Yet the Center for Creative Leadership in Greensboro, North Carolina, wants them to do just that. "At least for a little while," say the organisation's David Horth and Charles Palus, they should doodle with the artist's pencil or the poet's pen in order to "learn how to tap into creative skills that too often lie dormant".
The business world they write, in the latest issue of Strategy & Business magazine, produced by Booz Allen & Hamilton, the management consultancy, "demands leadership that is creative and contagious, capable of inspiring and sustaining creativity throughout an organisation". The problem, they add, is that training in the management of innovation has been an afterthought or confined to executives working in research and development, the area that is often seen as creativity's only home.
They claim that getting executives to draw and to create and interpret poems, stories, music, collages and dreams helps them explore their own situations and see the problems they are confronting in a more rounded way.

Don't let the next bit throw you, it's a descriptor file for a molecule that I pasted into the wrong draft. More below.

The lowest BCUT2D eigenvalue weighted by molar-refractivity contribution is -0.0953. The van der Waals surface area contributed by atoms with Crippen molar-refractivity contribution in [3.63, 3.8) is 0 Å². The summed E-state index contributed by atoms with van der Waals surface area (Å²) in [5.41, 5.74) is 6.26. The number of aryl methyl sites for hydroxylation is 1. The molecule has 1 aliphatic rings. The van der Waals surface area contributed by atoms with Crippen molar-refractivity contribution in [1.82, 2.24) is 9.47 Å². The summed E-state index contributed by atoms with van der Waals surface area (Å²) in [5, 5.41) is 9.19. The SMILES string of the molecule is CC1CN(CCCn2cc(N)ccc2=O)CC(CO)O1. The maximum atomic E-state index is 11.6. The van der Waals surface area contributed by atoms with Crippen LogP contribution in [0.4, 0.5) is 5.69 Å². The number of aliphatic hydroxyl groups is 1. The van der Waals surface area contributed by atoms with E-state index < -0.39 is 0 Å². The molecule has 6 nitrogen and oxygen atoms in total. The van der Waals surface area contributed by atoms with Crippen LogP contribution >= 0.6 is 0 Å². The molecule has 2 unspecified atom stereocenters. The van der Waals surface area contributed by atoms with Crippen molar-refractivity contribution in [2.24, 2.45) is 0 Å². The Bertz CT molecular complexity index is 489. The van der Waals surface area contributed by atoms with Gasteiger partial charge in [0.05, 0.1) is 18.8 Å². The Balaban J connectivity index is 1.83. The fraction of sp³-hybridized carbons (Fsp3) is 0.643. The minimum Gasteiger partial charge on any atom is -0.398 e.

For example, they worked with a team that was seeking to deal with a long-standing product problem in a manufacturing operation. The team was composed of key managers from a variety of functions and they were tackling it as if it were purely technical. The centre's approach helped them to "see how the problem was ingrained in the culture and politics of the company". It turned out that throughout the organisation fear and anxiety about potential upheavals were getting in the way of finding a solution. Once the team appreciated the complexities it was able to come up with a more comprehensive and effective approach.
In getting there the staff at the centre had helped participants develop "R-mode thinking", more commonly known as right-brain thinking, where the intuitive and imaginative skills lie. The idea is to provide more of a counterbalance to well-developed L-mode, or left-brain, thinking, where the analytical and associated skills are.